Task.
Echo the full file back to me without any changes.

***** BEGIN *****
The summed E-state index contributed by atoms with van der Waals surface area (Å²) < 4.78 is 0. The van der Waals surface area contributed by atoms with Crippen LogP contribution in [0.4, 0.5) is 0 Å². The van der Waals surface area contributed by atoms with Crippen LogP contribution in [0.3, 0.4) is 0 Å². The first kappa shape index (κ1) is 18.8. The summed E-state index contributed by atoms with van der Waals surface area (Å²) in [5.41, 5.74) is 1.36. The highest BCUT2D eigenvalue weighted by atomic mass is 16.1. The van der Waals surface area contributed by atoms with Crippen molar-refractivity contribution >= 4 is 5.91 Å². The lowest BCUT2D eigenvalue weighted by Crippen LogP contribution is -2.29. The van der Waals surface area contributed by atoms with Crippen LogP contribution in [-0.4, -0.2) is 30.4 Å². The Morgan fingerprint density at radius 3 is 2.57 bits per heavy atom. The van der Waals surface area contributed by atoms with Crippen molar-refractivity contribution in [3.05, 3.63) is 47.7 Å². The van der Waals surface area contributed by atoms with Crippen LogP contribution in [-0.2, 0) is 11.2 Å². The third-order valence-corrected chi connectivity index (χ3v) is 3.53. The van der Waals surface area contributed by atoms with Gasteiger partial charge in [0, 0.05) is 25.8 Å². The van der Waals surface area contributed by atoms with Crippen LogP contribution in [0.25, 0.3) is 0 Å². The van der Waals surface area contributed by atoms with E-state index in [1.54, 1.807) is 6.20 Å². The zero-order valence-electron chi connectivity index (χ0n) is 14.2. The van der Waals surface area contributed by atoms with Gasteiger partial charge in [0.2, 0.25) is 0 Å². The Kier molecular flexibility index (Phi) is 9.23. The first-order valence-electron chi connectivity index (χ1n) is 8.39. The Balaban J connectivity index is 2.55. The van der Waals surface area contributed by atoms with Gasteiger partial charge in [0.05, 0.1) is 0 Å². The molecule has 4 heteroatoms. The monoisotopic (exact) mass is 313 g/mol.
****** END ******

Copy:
The summed E-state index contributed by atoms with van der Waals surface area (Å²) < 4.78 is 0. The van der Waals surface area contributed by atoms with Crippen LogP contribution in [0.4, 0.5) is 0 Å². The van der Waals surface area contributed by atoms with Crippen LogP contribution in [0.3, 0.4) is 0 Å². The first kappa shape index (κ1) is 18.8. The summed E-state index contributed by atoms with van der Waals surface area (Å²) in [5.41, 5.74) is 1.36. The highest BCUT2D eigenvalue weighted by atomic mass is 16.1. The van der Waals surface area contributed by atoms with Crippen molar-refractivity contribution >= 4 is 5.91 Å². The lowest BCUT2D eigenvalue weighted by Crippen LogP contribution is -2.29. The van der Waals surface area contributed by atoms with Crippen LogP contribution in [-0.4, -0.2) is 30.4 Å². The Morgan fingerprint density at radius 3 is 2.57 bits per heavy atom. The van der Waals surface area contributed by atoms with Crippen molar-refractivity contribution in [3.05, 3.63) is 47.7 Å². The van der Waals surface area contributed by atoms with Crippen LogP contribution in [-0.2, 0) is 11.2 Å². The third-order valence-corrected chi connectivity index (χ3v) is 3.53. The van der Waals surface area contributed by atoms with Gasteiger partial charge in [0, 0.05) is 25.8 Å². The van der Waals surface area contributed by atoms with Crippen LogP contribution in [0.25, 0.3) is 0 Å². The van der Waals surface area contributed by atoms with E-state index in [1.54, 1.807) is 6.20 Å². The zero-order valence-electron chi connectivity index (χ0n) is 14.2. The van der Waals surface area contributed by atoms with Gasteiger partial charge in [0.2, 0.25) is 0 Å². The Kier molecular flexibility index (Phi) is 9.23. The first-order valence-electron chi connectivity index (χ1n) is 8.39. The Balaban J connectivity index is 2.55. The van der Waals surface area contributed by atoms with Gasteiger partial charge in [0.05, 0.1) is 0 Å². The molecule has 4 heteroatoms. The monoisotopic (exact) mass is 313 g/mol.